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Worker’s rights post-Brexit

01-09-2016

Chuka Umunna sends a letter to the Prime Minister seeking assurance that worker’s rights will be protected following BREXIT

As former Shadow business secretary and a former practising employment solicitor, and as part of the REMAIN campaign, Chuka Umunna has sent a letter to the Prime Minister Theresa May. He is seeking her express assurance that precious employment rights will be protected in the event of BREXIT.   This is part of a new cross-party group set up by pro-REMAIN MP’s seeking commitments on these rights.

Chuka was being interviewed on LBC Radio on Monday morning where he explained that he had commissioned the House of Commons library to list the employment rights that currently arise as a result of the United Kingdom’s membership of the European Union and which he believes are at risk in the event of BREXIT.

The starting point is the European Communities Act 1972 which will need to be repealed and if this happens then a raft of employment rights could go with it, unless domestic legislation is introduced to preserve and enshrine those rights.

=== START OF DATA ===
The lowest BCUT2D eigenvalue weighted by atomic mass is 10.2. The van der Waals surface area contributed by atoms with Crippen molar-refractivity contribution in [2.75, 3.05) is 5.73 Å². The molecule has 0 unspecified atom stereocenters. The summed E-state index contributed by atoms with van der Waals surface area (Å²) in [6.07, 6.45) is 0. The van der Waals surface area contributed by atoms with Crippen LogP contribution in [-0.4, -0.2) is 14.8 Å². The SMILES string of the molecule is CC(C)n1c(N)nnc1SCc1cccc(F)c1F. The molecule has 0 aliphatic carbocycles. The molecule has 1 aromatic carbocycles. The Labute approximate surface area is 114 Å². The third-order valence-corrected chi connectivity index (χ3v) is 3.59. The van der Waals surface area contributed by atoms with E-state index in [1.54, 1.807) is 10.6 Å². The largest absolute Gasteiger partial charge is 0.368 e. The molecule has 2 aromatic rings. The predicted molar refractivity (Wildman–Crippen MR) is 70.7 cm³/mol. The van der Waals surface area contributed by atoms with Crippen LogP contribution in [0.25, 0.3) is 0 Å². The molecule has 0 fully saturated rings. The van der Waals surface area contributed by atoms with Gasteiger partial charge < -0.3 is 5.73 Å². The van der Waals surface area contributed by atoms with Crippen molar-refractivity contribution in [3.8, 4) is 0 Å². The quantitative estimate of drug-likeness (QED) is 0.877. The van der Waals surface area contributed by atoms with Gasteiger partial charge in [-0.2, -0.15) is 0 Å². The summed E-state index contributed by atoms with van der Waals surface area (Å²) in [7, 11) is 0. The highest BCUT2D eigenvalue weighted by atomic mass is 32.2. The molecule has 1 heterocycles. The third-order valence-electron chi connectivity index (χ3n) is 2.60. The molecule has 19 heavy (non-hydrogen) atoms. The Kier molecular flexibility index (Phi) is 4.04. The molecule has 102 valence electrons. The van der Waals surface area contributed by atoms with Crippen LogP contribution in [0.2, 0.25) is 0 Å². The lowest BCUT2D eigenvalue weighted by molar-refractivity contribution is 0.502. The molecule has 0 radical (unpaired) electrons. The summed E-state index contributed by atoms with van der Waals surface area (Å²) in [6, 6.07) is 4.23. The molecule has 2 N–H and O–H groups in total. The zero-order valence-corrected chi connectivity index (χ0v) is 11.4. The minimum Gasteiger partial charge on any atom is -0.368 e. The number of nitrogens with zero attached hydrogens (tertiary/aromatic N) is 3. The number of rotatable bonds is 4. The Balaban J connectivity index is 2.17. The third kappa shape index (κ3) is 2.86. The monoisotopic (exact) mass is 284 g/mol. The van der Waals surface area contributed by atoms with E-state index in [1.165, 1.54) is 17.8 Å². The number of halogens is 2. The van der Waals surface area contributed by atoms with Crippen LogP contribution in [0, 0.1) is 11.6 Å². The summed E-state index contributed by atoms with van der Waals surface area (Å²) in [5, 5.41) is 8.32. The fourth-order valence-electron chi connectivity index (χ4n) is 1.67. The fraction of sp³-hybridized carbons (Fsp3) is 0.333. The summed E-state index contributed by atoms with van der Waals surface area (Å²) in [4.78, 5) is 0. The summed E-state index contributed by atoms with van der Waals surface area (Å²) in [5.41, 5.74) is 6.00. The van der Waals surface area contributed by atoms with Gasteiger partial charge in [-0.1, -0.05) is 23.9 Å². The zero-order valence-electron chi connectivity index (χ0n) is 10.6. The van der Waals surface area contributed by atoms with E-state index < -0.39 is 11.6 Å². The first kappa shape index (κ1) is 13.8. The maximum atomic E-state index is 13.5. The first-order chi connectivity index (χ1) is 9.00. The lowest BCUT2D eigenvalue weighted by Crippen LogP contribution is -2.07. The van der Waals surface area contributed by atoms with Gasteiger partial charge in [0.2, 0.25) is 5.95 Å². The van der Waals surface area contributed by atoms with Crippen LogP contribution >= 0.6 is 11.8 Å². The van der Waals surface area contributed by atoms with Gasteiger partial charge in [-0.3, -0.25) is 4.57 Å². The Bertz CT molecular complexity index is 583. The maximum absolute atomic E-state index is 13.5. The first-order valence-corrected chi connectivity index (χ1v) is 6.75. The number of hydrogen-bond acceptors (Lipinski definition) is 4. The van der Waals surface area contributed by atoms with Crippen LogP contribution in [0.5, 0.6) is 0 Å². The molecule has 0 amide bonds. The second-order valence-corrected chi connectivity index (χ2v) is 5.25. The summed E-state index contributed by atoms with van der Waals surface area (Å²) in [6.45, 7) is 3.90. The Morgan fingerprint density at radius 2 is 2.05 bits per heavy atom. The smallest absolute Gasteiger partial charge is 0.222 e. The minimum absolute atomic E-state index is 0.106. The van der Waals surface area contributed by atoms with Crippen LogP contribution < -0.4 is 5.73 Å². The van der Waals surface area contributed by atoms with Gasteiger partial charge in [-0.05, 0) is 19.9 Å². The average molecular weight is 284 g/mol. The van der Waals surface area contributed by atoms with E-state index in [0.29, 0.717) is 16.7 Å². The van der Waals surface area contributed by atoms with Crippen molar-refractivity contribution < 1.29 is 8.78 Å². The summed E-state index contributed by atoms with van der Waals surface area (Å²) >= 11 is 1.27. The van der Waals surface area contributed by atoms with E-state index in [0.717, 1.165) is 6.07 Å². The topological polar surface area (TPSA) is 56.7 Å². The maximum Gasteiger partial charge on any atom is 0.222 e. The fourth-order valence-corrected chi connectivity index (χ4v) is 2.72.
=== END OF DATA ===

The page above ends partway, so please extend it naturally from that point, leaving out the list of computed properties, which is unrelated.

EU orientated laws such as the Working Time Regulations which for example introduces 20 days statutory annual leave, compulsory rest breaks and protections for night workers could be at risk.   Employment rights emanating from the European Acquired rights Directive and which are commonly referred to as TUPE are also at risk.  These protect workers where businesses are sold or contracts retendered and which make it unlawful to dismiss them as a result of the transfer of these businesses and contracts.

Laws relating to equal treatment for agency workers after 12 weeks are also at risk as these also emanate from the European Union.

In his letter, Chuka states ‘You have said repeatedly that ‘Brexit means Brexit’ …but you must now begin to set out what this means. You owe it to the working people of Britain to make clear that the pledges made by your cabinet colleagues to retain EU legislation on worker’s rights will be delivered.  Anything else will be a betrayal of British workers, whether they voted to leave the EU or remain a member’.

It is likely that the level of protection afforded to workers is so woven into the DNA of UK employment law that any wholesale removal would be unacceptable to many Employers and would most certainly not be a vote winner.

Nonetheless it will be interesting to see if and how the Prime Minister responds and whether in the long term BREXIT really does affect these rights.


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